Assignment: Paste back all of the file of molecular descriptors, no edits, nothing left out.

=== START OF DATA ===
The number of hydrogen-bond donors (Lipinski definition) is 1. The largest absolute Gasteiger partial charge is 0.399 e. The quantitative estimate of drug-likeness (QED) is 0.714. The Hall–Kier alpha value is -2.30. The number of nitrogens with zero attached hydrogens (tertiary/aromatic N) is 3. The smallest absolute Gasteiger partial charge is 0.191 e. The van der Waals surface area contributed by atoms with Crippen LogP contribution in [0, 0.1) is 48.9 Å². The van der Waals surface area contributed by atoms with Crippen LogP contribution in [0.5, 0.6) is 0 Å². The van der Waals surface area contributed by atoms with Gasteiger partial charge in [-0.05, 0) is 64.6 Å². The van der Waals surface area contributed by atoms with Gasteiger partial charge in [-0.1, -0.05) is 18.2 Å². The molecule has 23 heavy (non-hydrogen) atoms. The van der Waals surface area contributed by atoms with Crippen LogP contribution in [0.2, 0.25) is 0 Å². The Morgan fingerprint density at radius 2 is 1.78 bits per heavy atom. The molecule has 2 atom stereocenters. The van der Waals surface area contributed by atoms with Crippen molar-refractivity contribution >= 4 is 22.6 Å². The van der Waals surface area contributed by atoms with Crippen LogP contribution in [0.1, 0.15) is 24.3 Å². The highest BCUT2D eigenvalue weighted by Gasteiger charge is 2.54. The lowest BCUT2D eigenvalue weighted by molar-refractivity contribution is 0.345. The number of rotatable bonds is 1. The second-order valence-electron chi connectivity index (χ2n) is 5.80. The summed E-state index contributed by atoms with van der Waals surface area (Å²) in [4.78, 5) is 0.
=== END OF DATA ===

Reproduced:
The number of hydrogen-bond donors (Lipinski definition) is 1. The largest absolute Gasteiger partial charge is 0.399 e. The quantitative estimate of drug-likeness (QED) is 0.714. The Hall–Kier alpha value is -2.30. The number of nitrogens with zero attached hydrogens (tertiary/aromatic N) is 3. The smallest absolute Gasteiger partial charge is 0.191 e. The van der Waals surface area contributed by atoms with Crippen LogP contribution in [0, 0.1) is 48.9 Å². The van der Waals surface area contributed by atoms with Crippen LogP contribution in [0.5, 0.6) is 0 Å². The van der Waals surface area contributed by atoms with Gasteiger partial charge in [-0.05, 0) is 64.6 Å². The van der Waals surface area contributed by atoms with Gasteiger partial charge in [-0.1, -0.05) is 18.2 Å². The molecule has 23 heavy (non-hydrogen) atoms. The van der Waals surface area contributed by atoms with Crippen LogP contribution in [0.2, 0.25) is 0 Å². The Morgan fingerprint density at radius 2 is 1.78 bits per heavy atom. The molecule has 2 atom stereocenters. The van der Waals surface area contributed by atoms with Crippen molar-refractivity contribution >= 4 is 22.6 Å². The van der Waals surface area contributed by atoms with Crippen LogP contribution in [0.1, 0.15) is 24.3 Å². The highest BCUT2D eigenvalue weighted by Gasteiger charge is 2.54. The lowest BCUT2D eigenvalue weighted by molar-refractivity contribution is 0.345. The number of rotatable bonds is 1. The second-order valence-electron chi connectivity index (χ2n) is 5.80. The summed E-state index contributed by atoms with van der Waals surface area (Å²) in [4.78, 5) is 0.